Friday, February 19, 2010

* Yale Daily News vs. Daily Kent Stater

Our Town

Why did you choose the Yale Daily News?

That was the question put to me about my postings on YDN articles. I suppose I could have chosen student papers at Ithaca College, Middlebury or Kent State (my other alma maters) but Kent is the only one with a daily newspaper.

Now, no offense to the dear old Stater, but it is hardly a forum for intellectual debate. I recall that when the journalist I.F. Stone visited the Kent State campus the year after the shootings, he was struck by the fact that in his two days there he never heard anyone talking about a book.

That said, one does have to acknowledge that the Stater was a gutsy daily journal after the shootings, when pressure from all sectors of society---especially the State of Ohio (Kent's funding source) was to smoothe over, cover up and forget the Kent State murders, which became almost immediately after the shootings, "the tragedy" "the May 4th incident", "the deaths", a conscious attempt to use language to drain the event of its horror.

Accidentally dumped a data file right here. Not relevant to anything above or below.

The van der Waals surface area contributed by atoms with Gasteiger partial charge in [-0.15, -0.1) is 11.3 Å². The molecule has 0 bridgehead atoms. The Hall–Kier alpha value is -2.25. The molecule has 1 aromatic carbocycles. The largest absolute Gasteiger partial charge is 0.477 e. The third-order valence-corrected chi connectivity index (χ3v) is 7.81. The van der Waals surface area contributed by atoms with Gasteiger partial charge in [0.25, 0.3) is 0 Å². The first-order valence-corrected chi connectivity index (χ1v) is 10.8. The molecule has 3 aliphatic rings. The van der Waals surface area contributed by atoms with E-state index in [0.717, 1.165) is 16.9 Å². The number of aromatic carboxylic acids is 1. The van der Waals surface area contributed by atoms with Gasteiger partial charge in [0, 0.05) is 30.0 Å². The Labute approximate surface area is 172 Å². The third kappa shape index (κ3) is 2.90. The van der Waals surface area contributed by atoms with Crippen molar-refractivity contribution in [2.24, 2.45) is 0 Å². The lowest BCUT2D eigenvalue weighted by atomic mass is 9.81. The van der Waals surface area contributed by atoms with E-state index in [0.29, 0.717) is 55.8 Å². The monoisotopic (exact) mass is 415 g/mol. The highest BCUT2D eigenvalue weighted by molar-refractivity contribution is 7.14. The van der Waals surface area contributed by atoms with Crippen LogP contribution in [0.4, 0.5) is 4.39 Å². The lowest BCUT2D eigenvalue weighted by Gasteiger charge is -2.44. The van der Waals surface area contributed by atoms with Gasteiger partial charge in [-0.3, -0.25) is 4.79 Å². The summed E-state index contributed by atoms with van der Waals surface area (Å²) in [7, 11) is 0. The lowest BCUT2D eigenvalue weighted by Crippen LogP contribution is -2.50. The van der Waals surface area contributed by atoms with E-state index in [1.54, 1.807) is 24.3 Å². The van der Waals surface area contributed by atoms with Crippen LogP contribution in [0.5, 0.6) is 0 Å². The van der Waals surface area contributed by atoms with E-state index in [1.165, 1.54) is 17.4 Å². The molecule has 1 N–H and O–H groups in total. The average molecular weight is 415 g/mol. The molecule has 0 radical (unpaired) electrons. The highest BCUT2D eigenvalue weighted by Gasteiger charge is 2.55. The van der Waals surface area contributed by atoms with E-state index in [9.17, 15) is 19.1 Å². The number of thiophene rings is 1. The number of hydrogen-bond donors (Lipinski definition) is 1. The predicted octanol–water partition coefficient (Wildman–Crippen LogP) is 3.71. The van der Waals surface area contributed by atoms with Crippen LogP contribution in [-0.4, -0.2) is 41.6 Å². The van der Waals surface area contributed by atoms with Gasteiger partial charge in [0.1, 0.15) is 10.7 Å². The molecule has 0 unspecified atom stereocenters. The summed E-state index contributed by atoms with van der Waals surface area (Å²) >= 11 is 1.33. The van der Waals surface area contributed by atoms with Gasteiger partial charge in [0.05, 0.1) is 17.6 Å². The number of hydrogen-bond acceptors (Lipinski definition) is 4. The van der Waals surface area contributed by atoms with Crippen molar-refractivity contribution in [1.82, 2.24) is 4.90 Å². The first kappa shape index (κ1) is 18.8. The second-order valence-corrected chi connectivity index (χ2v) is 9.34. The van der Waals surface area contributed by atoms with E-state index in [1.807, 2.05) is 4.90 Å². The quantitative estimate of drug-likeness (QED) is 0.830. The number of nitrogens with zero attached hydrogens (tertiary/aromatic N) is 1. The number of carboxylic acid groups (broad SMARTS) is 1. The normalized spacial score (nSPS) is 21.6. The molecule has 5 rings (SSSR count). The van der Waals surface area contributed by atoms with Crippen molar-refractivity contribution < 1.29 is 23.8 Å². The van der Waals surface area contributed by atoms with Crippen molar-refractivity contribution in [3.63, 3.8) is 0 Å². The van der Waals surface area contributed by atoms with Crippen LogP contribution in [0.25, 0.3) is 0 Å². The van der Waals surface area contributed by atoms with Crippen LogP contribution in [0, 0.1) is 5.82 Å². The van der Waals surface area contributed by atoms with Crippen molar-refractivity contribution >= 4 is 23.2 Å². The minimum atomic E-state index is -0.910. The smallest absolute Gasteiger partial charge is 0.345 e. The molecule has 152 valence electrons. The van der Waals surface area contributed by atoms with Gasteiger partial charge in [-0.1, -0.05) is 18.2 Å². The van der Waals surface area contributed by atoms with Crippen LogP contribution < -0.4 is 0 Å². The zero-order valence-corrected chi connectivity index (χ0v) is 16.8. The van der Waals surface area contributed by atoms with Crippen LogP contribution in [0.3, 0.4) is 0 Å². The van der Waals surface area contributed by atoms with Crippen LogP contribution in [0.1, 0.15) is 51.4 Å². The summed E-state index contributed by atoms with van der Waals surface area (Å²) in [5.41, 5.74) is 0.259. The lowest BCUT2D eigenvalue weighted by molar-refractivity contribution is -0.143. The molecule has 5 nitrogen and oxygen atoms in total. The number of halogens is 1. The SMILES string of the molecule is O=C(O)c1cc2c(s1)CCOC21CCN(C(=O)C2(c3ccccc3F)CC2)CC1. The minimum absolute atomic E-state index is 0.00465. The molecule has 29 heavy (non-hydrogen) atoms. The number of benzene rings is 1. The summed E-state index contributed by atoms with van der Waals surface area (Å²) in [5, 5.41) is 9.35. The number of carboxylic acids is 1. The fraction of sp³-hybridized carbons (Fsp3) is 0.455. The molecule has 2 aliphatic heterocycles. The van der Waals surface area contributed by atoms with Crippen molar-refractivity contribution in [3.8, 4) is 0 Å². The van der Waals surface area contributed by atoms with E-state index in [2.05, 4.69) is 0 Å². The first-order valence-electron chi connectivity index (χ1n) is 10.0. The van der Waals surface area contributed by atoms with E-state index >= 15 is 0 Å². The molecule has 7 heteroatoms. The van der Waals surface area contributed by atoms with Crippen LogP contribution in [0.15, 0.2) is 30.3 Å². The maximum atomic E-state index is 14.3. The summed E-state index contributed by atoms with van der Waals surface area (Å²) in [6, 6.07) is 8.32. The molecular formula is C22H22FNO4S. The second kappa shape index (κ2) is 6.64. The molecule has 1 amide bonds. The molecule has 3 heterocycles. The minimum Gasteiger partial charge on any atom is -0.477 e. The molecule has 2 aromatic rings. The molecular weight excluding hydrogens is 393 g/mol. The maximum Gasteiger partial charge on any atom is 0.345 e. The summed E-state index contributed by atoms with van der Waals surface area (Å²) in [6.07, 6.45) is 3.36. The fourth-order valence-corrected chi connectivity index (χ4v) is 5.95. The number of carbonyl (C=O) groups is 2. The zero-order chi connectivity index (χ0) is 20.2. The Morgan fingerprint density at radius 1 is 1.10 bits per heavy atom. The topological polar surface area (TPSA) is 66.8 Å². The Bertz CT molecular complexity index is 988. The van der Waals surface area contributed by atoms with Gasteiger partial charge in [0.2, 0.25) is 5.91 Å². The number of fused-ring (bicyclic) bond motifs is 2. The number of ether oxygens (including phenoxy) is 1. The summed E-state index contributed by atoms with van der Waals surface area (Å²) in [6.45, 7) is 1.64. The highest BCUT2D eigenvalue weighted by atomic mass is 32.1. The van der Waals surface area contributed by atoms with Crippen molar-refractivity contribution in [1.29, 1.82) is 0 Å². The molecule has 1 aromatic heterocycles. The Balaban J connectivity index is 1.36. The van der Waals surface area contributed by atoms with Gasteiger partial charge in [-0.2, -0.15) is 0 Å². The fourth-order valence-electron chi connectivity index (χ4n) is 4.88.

I have said elsewhere, that if there was a Pulitzer Prize for student journalism, the Stater deserves it for its three years of coverage beginning May 1,1970.

So why the Yale Daily News and not The New York Times?

I guess the real reason (aside from the fact that posting on the Times is a spit in the ocean) is that New Haven was my birthplace and my grandmother's home (if you can call a third-floor walk-up with no hot water two blocks from Yale a "home") for the first 21 years of my life.

I came to New Haven every Sunday with my mother to pick my grandmother up for the drive to Sunday dinner at our house near the Sleeping Giant. I was MOULDED by New Haven---and by Yale's presence there. I can visualize the streets and buildings, smell the scents, feel the textures of New Haven and Yale in my mind's eye.

And because I was befriended by three elders (Bishop Moore, Miss Wilder, and Dr. Bainton) who had access to various aspects of Yale's inner sanctum, I can sense the heartbeat of the place, irregular as that beat might sometimes be.

But that is another story.

One I prefer to leave sheltered in the gentle chiaroscuro of my memory.

Horseman, post on.

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